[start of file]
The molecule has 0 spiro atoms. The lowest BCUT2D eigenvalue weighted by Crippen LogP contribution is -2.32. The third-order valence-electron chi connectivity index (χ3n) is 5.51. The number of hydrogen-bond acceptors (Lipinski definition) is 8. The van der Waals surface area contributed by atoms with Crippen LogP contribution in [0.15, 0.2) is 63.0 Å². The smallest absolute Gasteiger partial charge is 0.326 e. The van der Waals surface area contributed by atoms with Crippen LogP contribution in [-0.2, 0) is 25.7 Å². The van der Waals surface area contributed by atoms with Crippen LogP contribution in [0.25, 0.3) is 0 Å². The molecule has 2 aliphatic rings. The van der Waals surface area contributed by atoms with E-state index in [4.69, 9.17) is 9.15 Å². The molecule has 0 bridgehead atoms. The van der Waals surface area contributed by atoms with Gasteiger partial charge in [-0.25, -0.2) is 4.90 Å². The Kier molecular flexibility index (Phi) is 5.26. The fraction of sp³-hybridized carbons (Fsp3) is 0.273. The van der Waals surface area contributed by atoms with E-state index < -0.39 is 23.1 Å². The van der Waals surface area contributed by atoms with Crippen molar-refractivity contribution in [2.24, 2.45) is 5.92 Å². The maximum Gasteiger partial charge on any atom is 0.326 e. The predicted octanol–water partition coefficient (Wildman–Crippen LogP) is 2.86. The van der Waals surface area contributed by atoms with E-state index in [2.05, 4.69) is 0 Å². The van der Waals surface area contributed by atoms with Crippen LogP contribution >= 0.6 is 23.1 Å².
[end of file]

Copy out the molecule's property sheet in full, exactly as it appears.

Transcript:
The molecule has 0 spiro atoms. The lowest BCUT2D eigenvalue weighted by Crippen LogP contribution is -2.32. The third-order valence-electron chi connectivity index (χ3n) is 5.51. The number of hydrogen-bond acceptors (Lipinski definition) is 8. The van der Waals surface area contributed by atoms with Crippen LogP contribution in [0.15, 0.2) is 63.0 Å². The smallest absolute Gasteiger partial charge is 0.326 e. The van der Waals surface area contributed by atoms with Crippen LogP contribution in [-0.2, 0) is 25.7 Å². The van der Waals surface area contributed by atoms with Crippen LogP contribution in [0.25, 0.3) is 0 Å². The molecule has 2 aliphatic rings. The van der Waals surface area contributed by atoms with E-state index in [4.69, 9.17) is 9.15 Å². The molecule has 0 bridgehead atoms. The van der Waals surface area contributed by atoms with Gasteiger partial charge in [-0.25, -0.2) is 4.90 Å². The Kier molecular flexibility index (Phi) is 5.26. The fraction of sp³-hybridized carbons (Fsp3) is 0.273. The van der Waals surface area contributed by atoms with E-state index < -0.39 is 23.1 Å². The van der Waals surface area contributed by atoms with Crippen molar-refractivity contribution in [2.24, 2.45) is 5.92 Å². The maximum Gasteiger partial charge on any atom is 0.326 e. The predicted octanol–water partition coefficient (Wildman–Crippen LogP) is 2.86. The van der Waals surface area contributed by atoms with E-state index in [2.05, 4.69) is 0 Å². The van der Waals surface area contributed by atoms with Crippen LogP contribution >= 0.6 is 23.1 Å².